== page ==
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How can I know when the Lagrange multiplier is a constant?

  1. Mar 20, 2015 #1
    Consider a holonomic system where I have ##n## not independent variables and one constraint ##f(q1,q2,...,qN,t)=0##. One can rewrite the minimal action principle as:

    ##\frac{\partial L}{\partial q_i} - \frac{d}{dt} \frac{\partial L}{\partial q'_i} - \lambda \frac{\partial f}{\partial q_i} = 0 ##

    My question: how can one check if lambda is a constant or a function? Because in general it does not have to be a constant in this reasoning according to my understanding.

    Example:

    The harmonic oscillator given by the constaint that the distance of the mass to the origin is constant. The small angle approximation is allowed. So here I write out the equations and I indeed do find a harmonic oscillation under the assumption that ##\lambda## is constant. How to show that this is indeed constant? If I try doing this and do some small angle approximations using the tension I eventually find that the ##y##-coordinate is constant so I'm probably doing something wrong.

    Is the lambda not constant when not using the small angle approximation?
     
  2. jcsd
  3. Mar 21, 2015 #2

    Orodruin

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    This depends on your problem. For a pendulum, lambda is related to the tension in the pendulum, for a mass on a circle lambda is related to the constraining force. Now obviously, if you move with constant speed on a circle, you need a constant (magnitude) centripetal force and your lambda is constant. For the pendulum, the tension changes and so does lambda.
     
  4. Mar 21, 2015 #3
    Assuming a non constant lambda won't give me a harmonic motion in the x coordinate though .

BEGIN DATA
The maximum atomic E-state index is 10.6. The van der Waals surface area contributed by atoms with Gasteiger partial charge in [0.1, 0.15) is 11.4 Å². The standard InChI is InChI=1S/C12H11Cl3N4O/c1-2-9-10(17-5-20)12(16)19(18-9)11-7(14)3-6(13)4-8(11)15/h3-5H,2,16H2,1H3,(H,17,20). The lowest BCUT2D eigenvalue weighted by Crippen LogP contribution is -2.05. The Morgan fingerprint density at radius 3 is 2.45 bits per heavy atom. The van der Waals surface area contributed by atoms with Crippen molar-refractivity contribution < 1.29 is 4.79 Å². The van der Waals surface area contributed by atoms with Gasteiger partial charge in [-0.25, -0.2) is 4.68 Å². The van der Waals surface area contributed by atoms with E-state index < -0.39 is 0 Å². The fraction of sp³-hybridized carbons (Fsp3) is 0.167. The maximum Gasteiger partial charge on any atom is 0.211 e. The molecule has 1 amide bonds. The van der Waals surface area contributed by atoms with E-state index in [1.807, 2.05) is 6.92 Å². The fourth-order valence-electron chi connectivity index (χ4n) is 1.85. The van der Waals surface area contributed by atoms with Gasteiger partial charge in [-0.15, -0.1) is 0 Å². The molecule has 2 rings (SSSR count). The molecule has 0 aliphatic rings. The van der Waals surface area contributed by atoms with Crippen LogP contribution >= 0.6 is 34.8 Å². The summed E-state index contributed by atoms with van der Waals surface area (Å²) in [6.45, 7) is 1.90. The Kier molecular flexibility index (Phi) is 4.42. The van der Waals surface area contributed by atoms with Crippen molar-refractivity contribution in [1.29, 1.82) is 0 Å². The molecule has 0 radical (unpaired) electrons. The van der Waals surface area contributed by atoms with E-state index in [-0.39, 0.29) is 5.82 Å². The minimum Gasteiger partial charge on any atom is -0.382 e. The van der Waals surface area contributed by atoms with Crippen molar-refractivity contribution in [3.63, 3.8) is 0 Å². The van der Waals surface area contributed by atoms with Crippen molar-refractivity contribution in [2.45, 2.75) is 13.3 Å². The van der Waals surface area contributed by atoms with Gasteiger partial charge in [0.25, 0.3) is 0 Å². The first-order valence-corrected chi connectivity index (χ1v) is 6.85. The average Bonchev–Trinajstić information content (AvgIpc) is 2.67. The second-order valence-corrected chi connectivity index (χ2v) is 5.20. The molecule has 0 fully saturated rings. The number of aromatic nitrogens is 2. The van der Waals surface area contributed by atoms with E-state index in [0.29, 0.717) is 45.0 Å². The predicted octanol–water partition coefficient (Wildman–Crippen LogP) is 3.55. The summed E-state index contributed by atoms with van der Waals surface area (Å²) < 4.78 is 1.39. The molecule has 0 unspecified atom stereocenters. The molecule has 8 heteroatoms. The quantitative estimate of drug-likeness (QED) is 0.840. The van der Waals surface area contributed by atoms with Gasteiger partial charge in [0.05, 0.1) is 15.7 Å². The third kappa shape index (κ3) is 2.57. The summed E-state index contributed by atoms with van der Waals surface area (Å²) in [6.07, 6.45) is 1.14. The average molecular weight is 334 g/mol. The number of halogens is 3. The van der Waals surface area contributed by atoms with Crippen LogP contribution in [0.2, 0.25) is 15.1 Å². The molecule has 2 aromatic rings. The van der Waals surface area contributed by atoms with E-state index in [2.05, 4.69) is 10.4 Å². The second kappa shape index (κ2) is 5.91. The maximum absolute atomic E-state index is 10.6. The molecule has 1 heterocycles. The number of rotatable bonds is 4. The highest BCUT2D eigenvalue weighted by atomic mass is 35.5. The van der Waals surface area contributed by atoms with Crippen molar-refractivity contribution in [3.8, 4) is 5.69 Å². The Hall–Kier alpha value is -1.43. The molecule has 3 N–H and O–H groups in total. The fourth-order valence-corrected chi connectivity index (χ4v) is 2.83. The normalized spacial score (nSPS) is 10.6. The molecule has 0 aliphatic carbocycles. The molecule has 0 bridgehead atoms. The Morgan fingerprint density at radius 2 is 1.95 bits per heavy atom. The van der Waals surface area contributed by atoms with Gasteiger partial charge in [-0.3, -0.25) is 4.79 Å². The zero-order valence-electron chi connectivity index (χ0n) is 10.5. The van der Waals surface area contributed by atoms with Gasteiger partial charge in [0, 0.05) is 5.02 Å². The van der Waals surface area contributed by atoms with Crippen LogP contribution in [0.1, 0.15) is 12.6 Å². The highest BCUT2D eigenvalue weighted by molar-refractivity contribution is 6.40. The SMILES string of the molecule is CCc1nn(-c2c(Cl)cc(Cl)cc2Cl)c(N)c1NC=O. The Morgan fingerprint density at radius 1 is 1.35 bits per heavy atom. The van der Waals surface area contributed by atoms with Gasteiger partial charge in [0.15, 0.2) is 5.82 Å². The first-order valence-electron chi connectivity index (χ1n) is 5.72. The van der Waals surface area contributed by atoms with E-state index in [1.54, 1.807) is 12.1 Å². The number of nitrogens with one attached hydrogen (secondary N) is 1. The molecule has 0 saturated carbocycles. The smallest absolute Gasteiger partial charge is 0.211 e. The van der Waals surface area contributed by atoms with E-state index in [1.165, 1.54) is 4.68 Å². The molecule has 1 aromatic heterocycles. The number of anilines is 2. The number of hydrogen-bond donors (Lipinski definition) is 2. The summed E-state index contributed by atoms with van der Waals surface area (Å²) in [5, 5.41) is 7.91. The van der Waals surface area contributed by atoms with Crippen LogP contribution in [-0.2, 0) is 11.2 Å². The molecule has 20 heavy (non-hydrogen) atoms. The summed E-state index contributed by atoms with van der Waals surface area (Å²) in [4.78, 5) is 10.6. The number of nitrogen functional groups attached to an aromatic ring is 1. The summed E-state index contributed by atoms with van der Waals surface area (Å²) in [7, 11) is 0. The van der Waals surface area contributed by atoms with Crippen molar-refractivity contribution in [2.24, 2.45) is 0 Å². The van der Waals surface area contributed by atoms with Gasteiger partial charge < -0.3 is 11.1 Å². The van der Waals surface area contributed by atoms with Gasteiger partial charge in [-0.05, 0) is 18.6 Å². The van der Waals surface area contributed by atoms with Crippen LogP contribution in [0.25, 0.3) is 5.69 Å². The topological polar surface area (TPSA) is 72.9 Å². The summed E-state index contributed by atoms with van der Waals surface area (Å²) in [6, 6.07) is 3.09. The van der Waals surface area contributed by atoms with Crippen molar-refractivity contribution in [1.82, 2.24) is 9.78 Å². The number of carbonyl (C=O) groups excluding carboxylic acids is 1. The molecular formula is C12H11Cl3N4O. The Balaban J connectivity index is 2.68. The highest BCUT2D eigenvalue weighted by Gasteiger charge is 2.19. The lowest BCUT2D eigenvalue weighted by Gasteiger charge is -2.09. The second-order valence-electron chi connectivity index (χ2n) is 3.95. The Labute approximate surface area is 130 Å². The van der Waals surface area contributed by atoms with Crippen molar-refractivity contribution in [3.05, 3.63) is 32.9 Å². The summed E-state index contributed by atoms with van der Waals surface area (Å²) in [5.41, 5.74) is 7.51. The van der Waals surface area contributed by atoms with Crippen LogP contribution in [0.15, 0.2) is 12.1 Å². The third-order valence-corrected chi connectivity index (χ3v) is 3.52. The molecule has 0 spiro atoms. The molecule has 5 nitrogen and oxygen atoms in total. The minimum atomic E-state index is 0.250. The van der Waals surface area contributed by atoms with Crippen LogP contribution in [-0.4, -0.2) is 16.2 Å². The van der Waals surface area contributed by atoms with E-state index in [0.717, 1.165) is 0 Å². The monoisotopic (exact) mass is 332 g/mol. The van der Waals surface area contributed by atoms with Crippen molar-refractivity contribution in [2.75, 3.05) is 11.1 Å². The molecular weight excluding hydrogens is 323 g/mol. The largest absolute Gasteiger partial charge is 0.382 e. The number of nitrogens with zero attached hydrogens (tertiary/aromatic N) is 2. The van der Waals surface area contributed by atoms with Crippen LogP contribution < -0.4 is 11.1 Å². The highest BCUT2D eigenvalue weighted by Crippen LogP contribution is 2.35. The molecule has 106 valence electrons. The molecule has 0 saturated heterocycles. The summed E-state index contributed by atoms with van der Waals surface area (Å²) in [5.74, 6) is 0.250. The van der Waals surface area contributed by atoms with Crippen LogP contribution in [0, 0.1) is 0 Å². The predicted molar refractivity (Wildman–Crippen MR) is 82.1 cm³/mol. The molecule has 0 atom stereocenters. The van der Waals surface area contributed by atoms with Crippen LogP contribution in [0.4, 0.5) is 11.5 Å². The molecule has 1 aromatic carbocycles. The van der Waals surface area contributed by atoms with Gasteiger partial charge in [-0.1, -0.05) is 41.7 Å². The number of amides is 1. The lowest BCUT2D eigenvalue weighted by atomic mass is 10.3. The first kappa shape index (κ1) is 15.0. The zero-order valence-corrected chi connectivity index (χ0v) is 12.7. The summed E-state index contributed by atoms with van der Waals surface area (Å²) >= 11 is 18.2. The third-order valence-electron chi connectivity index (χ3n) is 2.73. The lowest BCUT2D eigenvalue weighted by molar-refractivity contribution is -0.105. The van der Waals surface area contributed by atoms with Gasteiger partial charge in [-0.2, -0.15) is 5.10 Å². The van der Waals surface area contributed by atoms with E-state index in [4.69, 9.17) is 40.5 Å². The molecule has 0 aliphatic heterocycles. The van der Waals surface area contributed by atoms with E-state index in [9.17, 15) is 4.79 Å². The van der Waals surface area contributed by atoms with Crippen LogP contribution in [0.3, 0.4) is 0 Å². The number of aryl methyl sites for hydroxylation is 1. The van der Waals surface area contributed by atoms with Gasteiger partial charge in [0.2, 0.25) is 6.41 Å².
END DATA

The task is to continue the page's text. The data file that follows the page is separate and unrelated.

5. Mar 21, 2015 #4

    Orodruin

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    Why don't you show what you get? In that way it will be easier to judge where you meet a problem.
     
  6. Mar 21, 2015 #5
    http://imgur.com/kLeIwfN
     
  7. Mar 21, 2015 #6

    Orodruin

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    So, small oscillations imply that you can neglect higher-order terms in the deviation from the equilibrium solution. What does this imply for ##\lambda##?
     
  8. Mar 21, 2015 #7
    Well ##\lambda## is equal to the tension up to a sign. It seems that one implicitly assumes the tension to be ##mg## in the standard derivation and thus assuming ##\lambda## to be constant?
     
  9. Mar 21, 2015 #8

    Orodruin

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    Yes, but you can argue it in a more formal way in the small angle approximation.
     
  10. Mar 22, 2015 #9

    stevendaryl

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    In general, [itex]\lambda[/itex] is not constant. And in the particular case of a rock on a string being twirled around in a vertical plane in a circle of radius [itex]R[/itex], the constraint force is the tension, which is NOT constant; the tension is highest at the bottom of the circle, and is lowest at the top of the circle.

    The use of Lagrangian multipliers to work with a constraint [itex]f(\vec{x}) = 0[/itex] is equivalent, at least in the simplest cases, to doing Newtonian physics (F = ma) with an unknown constraint force [itex]\vec{F}_c[/itex] that is in the direction of [itex]\nabla f[/itex]. The magnitude of [itex]\vec{F}_c[/itex] is determined by the criterion that the particle never leaves the surface [itex]f(\vec{x}) = 0[/itex]. If the other forces are sufficient to keep the particle within the surface, then the constraint force is zero. Otherwise, it's whatever magnitude is necessary.
     
  11. Mar 22, 2015 #10

    Orodruin

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    It is however constant in the small angle approximation, which is what was currently under discussion.
     
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